This year, I’ve been extremely privileged to be a guest Astronomy and Space lecturer on board Voyager of the Seas and Radiance of the Seas; two beautiful ships belonging to Royal Caribbean that are currently circumnavigating Australia and New Zealand.
As part of my involvement with NASA’s Saturn Observation Campaign, my model of the Cassini spacecraft comes along on all trips, so when our trivia team won white t-shirts I used mine and asked everyone to sign there names on it. I made friends with a lovely lady called Jenny Rodgers who was giving watercolour lessons on board and asked if she could draw the Cassini Spacecraft on the front, which she happily did. Even the captain of the Radiance of The Seas, Captain Sindre, got into the spirit of the event and signed it too…this t-shirt will now be posted to the Jet Propulsion Laboratory in Pasadena to be put up on the Cassini wall as Cassini Headquarters. If you would like to know more about this incredible mission to Saturn please go to: http://saturn.jpl.nasa.gov/
When you are on a ship, it’s not really possible to look through a telescope because of the ships movement. But you can thoroughly enjoy looking at the moon and stars through a pair of binoculars (so don’t forget to pack a pair when you go on your next cruise).
You can also have a lot of fun using astronomy apps on your mobile phone or iPad, you just hold them up to the sky…and like magic, it shows you all the constellations currently up in the sky. The best app that I tell everybody about is called Star Chart, it’s simple to use and it’s FREE. You will find the app in iTunes at:
My main enjoyment when on a cruise is to watch the sunsets, I’ve always wanted to see or capture the elusive and very rare ‘Green Flash’ and on my last cruise not only did I get to see it once, but we saw it twice, two evenings in a row and Yes, I captured it with my camera…it was Amazing!
First of all I was on the 5th deck and would say my view was parallel with the ocean horizon, when the sun nearly reached the top of the horizon, the bottom of the sun spread out below it in what appeared to be a mirage. I keep watching carefully as the sun set down into the ocean, observing that there was a green rim on top of the suns jagged top edge. I just kept watching carefully and taking photo’s until the sun set…I did not stop taking photos even though the sun had nearly disappeared and then incredibly just before the sun completely disappeared below the horizon the top of the sun appeared to stay a few seconds longer on the horizon where it displayed a marvellous flash of bright green before it disappeared completely below the horizon…it was just awesome!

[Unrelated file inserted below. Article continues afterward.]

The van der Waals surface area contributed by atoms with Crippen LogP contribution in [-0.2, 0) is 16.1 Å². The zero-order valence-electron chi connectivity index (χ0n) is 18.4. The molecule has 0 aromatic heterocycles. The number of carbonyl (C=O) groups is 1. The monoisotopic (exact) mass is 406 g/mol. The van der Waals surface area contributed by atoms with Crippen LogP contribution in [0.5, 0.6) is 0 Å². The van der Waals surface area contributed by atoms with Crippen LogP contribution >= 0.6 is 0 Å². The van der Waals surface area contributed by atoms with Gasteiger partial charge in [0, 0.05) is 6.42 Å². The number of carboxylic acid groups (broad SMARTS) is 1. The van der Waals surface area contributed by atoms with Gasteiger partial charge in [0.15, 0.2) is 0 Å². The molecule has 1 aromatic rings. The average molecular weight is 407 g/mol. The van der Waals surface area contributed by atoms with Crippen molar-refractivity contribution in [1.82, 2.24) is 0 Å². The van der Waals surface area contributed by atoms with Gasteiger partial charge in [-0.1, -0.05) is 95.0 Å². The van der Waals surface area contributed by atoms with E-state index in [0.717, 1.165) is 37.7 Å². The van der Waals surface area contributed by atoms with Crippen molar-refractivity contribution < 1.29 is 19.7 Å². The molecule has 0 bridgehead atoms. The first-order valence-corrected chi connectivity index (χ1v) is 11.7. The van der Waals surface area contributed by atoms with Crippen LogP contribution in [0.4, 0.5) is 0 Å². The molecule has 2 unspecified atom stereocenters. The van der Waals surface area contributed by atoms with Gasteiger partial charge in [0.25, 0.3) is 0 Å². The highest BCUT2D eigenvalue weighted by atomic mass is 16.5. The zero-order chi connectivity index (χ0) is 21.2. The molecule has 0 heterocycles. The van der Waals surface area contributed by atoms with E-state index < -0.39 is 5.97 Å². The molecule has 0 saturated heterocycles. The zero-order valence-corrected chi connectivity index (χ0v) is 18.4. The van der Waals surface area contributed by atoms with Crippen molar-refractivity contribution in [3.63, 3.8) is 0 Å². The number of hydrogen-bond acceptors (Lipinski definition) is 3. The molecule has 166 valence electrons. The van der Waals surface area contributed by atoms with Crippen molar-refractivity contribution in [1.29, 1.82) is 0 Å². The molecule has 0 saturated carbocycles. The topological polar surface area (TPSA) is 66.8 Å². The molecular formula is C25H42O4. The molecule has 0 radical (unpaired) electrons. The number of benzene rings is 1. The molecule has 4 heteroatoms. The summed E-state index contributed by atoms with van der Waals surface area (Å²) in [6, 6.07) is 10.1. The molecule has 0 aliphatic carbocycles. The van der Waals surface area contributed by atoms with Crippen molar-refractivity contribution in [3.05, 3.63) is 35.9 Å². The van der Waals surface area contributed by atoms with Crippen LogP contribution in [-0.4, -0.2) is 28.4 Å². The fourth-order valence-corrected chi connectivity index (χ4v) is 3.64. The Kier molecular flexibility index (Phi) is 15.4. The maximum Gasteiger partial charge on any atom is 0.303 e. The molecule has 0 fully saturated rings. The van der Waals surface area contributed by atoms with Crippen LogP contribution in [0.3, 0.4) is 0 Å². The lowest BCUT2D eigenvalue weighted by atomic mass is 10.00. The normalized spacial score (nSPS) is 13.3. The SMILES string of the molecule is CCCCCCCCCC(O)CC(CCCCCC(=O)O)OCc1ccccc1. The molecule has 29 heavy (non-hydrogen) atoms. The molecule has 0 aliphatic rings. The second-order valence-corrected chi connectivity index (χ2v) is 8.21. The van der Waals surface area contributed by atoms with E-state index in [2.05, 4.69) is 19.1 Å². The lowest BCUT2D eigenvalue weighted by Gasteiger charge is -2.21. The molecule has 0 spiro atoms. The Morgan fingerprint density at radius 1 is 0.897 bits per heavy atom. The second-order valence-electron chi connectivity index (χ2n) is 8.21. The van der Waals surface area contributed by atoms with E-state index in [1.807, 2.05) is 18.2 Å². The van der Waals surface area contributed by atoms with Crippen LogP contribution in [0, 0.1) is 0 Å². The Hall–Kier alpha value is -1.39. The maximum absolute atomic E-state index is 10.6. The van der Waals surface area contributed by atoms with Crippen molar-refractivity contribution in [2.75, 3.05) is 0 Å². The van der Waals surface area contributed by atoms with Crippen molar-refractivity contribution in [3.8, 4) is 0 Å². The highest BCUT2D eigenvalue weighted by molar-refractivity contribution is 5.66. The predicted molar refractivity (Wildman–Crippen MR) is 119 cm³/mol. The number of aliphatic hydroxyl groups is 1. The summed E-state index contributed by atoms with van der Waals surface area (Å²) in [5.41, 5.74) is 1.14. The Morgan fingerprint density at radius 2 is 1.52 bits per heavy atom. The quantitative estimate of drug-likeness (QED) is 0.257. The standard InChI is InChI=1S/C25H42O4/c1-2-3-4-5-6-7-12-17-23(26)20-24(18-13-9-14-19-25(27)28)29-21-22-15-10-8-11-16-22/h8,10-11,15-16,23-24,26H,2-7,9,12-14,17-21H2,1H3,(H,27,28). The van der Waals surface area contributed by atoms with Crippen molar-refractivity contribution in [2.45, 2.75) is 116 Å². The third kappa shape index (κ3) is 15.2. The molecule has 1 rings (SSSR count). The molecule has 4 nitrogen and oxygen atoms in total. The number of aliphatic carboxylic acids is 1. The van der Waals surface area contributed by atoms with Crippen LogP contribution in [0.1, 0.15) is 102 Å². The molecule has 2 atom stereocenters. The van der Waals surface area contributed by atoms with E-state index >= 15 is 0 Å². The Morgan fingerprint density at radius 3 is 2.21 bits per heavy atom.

To take the pictures of the green flash, I hand held my Canon 7D camera with a Canon 100-400mm lens set at 400mm and steaded myself against the railing…I also put the camera strap around my neck (for protection in case I accidentally dropped it into the water!!).
I also waited until the sun was not far off the horizon because if you take any images before this time, the sun is just too bright and blows out the image. If you are taking any sunset images please be very careful not to look at the sun, focus the lens not far from the sun on the horizon without directly looking at it, then when you look back in the lens to compose the picture do a bit of averted vision and look to the side of where the sun is, to protect your eyes. If you have a point and shot camera, you can safely line up the sun using the camera viewfinder on the back to take your shot.
Camera settings for my images were:
First 3 images: @ F8, exposure 1/500th second, ISO 100 (-1 compensation)
Setting Sun images both @ F6.3, exposure 1/350th second, ISO 100 (-2 compensation)
Green Flash image: @ F 6.7, exposure 1/350th second, ISO 100 (-1 ½ compensation)
Separate Green flash image: @ f5.6 exposure 1/250th second ISO 100 (-1 compensation)
If you want to find our more about the very rare green flash, please go to Les Cowley’s excellent atmospheric web page at: http://www.atoptics.co.uk/atoptics/gf1.htm
Posted on spaceweather.com at: http://spaceweathergallery.com/indiv_upload.php?upload_id=90201